Successfully requesting and integrating new features and improvements in GeoServer

Andrea Aime edited this page Oct 14, 2015 · 4 revisions
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This page assumes you want to ask for a new feature, or an improvement, against GeoServer (or GeoTools) and describes what expectations you should have, and how to proceed for its succesful integration into the code base.

Asking for a new feature/improvement

When considering a new feature or an improvement to an existing functionality there are two critical items to consider:

  • Making sure the request is accepted by the community in terms of the functionality it provides, its interaction with the existing functional bits, the eventual protocol/GUI developments, and internal development
  • Putting enough developer resources behind the idea to make it happen

Discussion

The first item is normally achieved by open discussion: get on the users list and discuss the new functionality, providing as much context as possible, and be open to others chiming in and providing improvements, perspectives on how it interacts with the other bits, and so on.

Resourcing

Finding development resources is really up to you and the other people interested in the feature/improvement. Just sharing an idea, hoping that someone will implement it, in their spare time, within any useful deadline for your consumption, is normally a recipe for failure: the ticket tracker is full of such requests that are several years old. In fact, we want to discourage people to just opening "feature request" and "improvement" tickets unless they have successfully discussed and resourced the idea beforehand.

The two simple forms of resources are your own time, or money.

If you have developer skills and want to contribute to the project directly, you can just do the coding yourself (following the contribution rules, see below), make a pull request, follow up with the reviews and get it merged. It's normally a good idea to ask directions, while you cannot demand it, core developers are normally happy to give you some pointers to the classes/code areas that will need to be modified, and discussing a bit your implementation plans in advance might avoid unpleasant surprises when the pull request is done.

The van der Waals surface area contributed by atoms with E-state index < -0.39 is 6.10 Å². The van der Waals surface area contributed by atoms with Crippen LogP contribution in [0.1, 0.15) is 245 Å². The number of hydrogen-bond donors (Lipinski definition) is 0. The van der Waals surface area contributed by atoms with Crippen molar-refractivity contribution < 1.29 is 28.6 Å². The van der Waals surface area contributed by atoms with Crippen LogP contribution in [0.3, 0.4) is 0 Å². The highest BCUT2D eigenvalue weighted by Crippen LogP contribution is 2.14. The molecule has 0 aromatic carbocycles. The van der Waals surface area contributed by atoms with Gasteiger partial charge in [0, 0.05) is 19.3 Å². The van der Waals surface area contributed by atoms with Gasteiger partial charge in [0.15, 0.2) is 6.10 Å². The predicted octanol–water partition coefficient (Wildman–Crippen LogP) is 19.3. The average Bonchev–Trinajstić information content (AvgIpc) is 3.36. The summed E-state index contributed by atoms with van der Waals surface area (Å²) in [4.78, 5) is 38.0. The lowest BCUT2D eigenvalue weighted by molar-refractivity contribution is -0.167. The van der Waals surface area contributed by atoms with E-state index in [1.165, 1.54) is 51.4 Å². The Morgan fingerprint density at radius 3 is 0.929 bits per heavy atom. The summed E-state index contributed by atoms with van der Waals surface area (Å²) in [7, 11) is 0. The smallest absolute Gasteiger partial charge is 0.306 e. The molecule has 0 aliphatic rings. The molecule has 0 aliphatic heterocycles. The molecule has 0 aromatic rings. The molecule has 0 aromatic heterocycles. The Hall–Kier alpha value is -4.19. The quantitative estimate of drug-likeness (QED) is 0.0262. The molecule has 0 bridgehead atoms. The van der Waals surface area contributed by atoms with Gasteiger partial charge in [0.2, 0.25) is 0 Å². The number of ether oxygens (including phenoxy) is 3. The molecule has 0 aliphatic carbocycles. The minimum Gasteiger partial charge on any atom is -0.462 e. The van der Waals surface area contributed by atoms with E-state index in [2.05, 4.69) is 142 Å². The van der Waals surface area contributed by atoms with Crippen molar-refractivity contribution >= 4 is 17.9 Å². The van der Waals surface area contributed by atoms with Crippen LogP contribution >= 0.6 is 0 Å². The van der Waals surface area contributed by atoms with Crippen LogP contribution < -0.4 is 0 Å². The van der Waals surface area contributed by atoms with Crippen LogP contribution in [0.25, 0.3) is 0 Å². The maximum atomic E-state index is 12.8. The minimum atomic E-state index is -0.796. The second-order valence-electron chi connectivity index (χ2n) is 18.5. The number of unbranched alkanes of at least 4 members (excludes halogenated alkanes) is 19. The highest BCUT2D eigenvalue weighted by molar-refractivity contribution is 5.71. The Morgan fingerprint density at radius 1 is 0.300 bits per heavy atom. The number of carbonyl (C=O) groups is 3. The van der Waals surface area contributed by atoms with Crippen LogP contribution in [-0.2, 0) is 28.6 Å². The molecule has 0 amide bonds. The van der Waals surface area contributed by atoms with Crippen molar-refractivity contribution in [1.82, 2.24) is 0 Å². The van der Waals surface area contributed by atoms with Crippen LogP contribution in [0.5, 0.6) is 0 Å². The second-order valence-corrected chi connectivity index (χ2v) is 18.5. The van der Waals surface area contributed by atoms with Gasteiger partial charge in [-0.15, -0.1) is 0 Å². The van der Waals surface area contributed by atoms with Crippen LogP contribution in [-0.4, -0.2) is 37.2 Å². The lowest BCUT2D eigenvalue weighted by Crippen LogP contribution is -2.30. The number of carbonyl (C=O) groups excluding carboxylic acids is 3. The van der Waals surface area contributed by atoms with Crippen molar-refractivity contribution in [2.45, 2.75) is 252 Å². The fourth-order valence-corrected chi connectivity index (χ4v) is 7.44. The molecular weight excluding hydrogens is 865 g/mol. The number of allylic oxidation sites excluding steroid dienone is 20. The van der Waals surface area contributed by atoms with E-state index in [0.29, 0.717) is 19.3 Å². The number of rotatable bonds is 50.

If instead you have no developer skills but can fund the new feature on your own, you can just go directly to the commercial support providers and ask for a quote: in case of successful negotiation they can help you develop the idea, socialize it in the community, and get it implemented for a fixed deadline.

In case you cannot develop nor fully fund the change yourself, it's still a good idea to discuss the feature in public: you might discover the same result can be achieved by simpler/existing means, by a easier to code/fund modification, or try to rally other users to fund the development together.

Contribution administrivia

Depending on the size and type of contribution different levels of discussion might be needed.

For small improvements and isolated new features you can normally just get away with a mailing list discussion, making sure people are happy with the direction things are going, and in particular, in case of changes to a single module, it's important to make sure the module maintainer is ok with it.

A feature could be its own plugin module, in that case you can just ask to create such module and code your way in without much red tape (you will be the maintainer of said module).

For large changes involving core modules, and anything that has backwards compatibility implications, a formal proposal will need to be written, discussed, and finally voted by the Project Steering Committee

Coding it

In case you are coding the new feature/improvement make sure you are following the coding guidelines, testing, and contribution agreement requirements as detailed in the contribution guide. In case of doubt, hop on the developer list and ask for directions.